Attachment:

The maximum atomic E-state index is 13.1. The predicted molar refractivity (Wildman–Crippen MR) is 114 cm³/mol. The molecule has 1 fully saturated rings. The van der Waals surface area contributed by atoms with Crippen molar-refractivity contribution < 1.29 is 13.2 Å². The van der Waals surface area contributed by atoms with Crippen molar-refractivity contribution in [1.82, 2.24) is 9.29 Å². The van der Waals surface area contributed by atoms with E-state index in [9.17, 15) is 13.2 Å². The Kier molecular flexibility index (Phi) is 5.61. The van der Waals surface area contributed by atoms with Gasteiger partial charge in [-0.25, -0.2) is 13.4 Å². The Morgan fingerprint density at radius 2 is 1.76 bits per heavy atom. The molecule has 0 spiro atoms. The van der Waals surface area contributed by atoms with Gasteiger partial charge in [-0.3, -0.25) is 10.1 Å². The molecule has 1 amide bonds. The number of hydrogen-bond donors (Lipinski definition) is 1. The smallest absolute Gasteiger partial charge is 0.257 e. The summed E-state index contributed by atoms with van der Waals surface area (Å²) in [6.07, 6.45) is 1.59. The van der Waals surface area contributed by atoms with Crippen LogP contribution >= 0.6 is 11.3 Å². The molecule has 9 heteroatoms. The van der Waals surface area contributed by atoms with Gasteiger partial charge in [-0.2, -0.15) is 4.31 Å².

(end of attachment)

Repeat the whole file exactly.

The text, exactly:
The maximum atomic E-state index is 13.1. The predicted molar refractivity (Wildman–Crippen MR) is 114 cm³/mol. The molecule has 1 fully saturated rings. The van der Waals surface area contributed by atoms with Crippen molar-refractivity contribution < 1.29 is 13.2 Å². The van der Waals surface area contributed by atoms with Crippen molar-refractivity contribution in [1.82, 2.24) is 9.29 Å². The van der Waals surface area contributed by atoms with E-state index in [9.17, 15) is 13.2 Å². The Kier molecular flexibility index (Phi) is 5.61. The van der Waals surface area contributed by atoms with Gasteiger partial charge in [-0.25, -0.2) is 13.4 Å². The Morgan fingerprint density at radius 2 is 1.76 bits per heavy atom. The molecule has 0 spiro atoms. The van der Waals surface area contributed by atoms with Gasteiger partial charge in [-0.3, -0.25) is 10.1 Å². The molecule has 1 amide bonds. The number of hydrogen-bond donors (Lipinski definition) is 1. The smallest absolute Gasteiger partial charge is 0.257 e. The summed E-state index contributed by atoms with van der Waals surface area (Å²) in [6.07, 6.45) is 1.59. The van der Waals surface area contributed by atoms with Crippen LogP contribution >= 0.6 is 11.3 Å². The molecule has 9 heteroatoms. The van der Waals surface area contributed by atoms with Gasteiger partial charge in [-0.2, -0.15) is 4.31 Å².